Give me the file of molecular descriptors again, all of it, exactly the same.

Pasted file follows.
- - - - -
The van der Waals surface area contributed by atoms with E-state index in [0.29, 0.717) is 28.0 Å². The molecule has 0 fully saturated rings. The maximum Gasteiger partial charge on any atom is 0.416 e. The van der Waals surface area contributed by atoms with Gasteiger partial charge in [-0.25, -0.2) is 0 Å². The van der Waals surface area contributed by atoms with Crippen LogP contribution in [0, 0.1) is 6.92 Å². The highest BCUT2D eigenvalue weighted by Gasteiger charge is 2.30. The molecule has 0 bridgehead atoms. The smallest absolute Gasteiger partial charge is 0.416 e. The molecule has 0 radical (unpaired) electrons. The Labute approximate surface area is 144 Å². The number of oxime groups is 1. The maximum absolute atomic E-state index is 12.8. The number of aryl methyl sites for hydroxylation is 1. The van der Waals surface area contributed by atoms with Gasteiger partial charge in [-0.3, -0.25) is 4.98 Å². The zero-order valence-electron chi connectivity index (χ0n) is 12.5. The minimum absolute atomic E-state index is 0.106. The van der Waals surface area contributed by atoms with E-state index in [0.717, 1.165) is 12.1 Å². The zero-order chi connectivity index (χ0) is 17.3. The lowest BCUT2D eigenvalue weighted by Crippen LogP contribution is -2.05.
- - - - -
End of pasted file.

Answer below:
The van der Waals surface area contributed by atoms with E-state index in [0.29, 0.717) is 28.0 Å². The molecule has 0 fully saturated rings. The maximum Gasteiger partial charge on any atom is 0.416 e. The van der Waals surface area contributed by atoms with Gasteiger partial charge in [-0.25, -0.2) is 0 Å². The van der Waals surface area contributed by atoms with Crippen LogP contribution in [0, 0.1) is 6.92 Å². The highest BCUT2D eigenvalue weighted by Gasteiger charge is 2.30. The molecule has 0 bridgehead atoms. The smallest absolute Gasteiger partial charge is 0.416 e. The molecule has 0 radical (unpaired) electrons. The Labute approximate surface area is 144 Å². The number of oxime groups is 1. The maximum absolute atomic E-state index is 12.8. The number of aryl methyl sites for hydroxylation is 1. The van der Waals surface area contributed by atoms with Gasteiger partial charge in [-0.3, -0.25) is 4.98 Å². The zero-order valence-electron chi connectivity index (χ0n) is 12.5. The minimum absolute atomic E-state index is 0.106. The van der Waals surface area contributed by atoms with E-state index in [0.717, 1.165) is 12.1 Å². The zero-order chi connectivity index (χ0) is 17.3. The lowest BCUT2D eigenvalue weighted by Crippen LogP contribution is -2.05.